Shoot me: I wasn’t aware of the Skepticblog, which is run by six people who include Steve Novella, paleobiologist Don Prothero, and Michael Shermer, but I’ll be paying attention to it from now on.
Two days ago, Don Prothero filed a report on how creationists had invaded the 2010 annual meeting of the Geological Society of America (GSA), including running an entire field trip in Colorado on which young-earth creationists, while identifying various formations as the results of “sudden deposition,” never identified their real agenda. There were also some talks by creationists, including a bizarre presentation by Marcus Ross of Liberty University (a tipoff) on Cretaceous mosasaurs, here described by Prothero’s colleage Steve Newton:
Because most of the audience probably did not know Ross’ background, it must have been puzzling to them when the first question following Ross’ talk challenged him on how he could “harmonize this work with [his] belief in a 6,000-year-old Earth.” (This question came from University of Florida geology professor Joe Meert, who bloggedabout the exchange.)
Ross answered the question by saying that for a scientific meeting such as GSA, he thought in a “framework” of standard science; but for a creationist audience, he said, he used a creationist framework. Judging from the reaction of the audience, this answer caused more confusion than enlightenment. Ross pointed out that nothing in his presentation involved Young-Earth Creationism. But he then volunteered that he was indeed a Young-Earth Creationist.
It was a strange moment for the audience. It was the last talk of the session, and as everyone migrated into the hallway, several people asked me what had just happened, as if they had misheard the exchange.
The problem is that although these folks should be given the right to talk at meetings so long as they adhere to conventional scientific standards (and they do, although it’s a lie), they can then boast about how their “science” has been presented at important meetings. As Prothero notes:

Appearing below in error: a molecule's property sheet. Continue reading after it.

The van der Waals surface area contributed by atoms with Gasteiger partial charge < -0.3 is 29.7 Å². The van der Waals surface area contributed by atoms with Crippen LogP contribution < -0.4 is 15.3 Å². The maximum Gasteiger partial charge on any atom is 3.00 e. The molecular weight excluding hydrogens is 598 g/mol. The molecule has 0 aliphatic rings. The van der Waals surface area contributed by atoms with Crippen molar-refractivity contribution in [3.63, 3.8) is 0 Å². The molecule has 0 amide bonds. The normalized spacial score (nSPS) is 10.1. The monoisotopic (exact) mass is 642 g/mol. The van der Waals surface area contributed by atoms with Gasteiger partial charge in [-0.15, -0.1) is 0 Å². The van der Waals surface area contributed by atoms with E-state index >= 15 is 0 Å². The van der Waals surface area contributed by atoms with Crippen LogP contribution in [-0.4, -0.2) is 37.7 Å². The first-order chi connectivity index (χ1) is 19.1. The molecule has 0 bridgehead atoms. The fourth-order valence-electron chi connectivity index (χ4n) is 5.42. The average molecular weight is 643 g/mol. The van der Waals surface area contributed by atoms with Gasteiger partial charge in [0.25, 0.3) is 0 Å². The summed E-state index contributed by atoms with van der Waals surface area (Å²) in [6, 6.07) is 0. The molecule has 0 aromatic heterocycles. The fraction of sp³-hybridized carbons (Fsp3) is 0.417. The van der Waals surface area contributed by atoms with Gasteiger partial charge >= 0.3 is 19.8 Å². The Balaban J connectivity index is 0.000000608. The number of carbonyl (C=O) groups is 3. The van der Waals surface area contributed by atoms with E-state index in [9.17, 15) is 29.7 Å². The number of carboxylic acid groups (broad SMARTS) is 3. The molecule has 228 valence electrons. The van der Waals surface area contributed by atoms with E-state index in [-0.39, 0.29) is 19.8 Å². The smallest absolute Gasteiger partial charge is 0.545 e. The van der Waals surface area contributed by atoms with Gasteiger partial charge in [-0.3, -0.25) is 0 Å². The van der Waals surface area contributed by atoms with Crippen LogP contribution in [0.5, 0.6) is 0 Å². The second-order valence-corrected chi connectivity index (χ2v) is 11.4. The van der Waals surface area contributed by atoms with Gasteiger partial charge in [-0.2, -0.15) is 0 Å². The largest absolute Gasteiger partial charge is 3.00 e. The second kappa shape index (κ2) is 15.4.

Sadly, the real problem here is that YEC “geologists” come back from this meeting falsely bragging that their “research” was enthusiastically received, and that they “converted” a lot of people to their unscientific views. As Newton pointed out, they will crow in their publicity that they are attending regular professional meetings and presenting their research successfully. For those who don’t know any better, it sounds to the YEC audience like they are conventional geologists doing real research and that they deserve to be taken seriously as geologists—even though every aspect of their geology is patently false (see Chapter 3 in my 2007 Evolution book). And so, once more the dishonesty of the YEC takes advantage of the openness and freedom of the scientific community to exploit it to their own ends, and abuse the privilege of open communication to push anti-scientific nonsense on the general population that doesn’t know the difference.
The good news is that the latest meetings don’t appear to have included stealth creationists—or at least they didn’t run any field trips.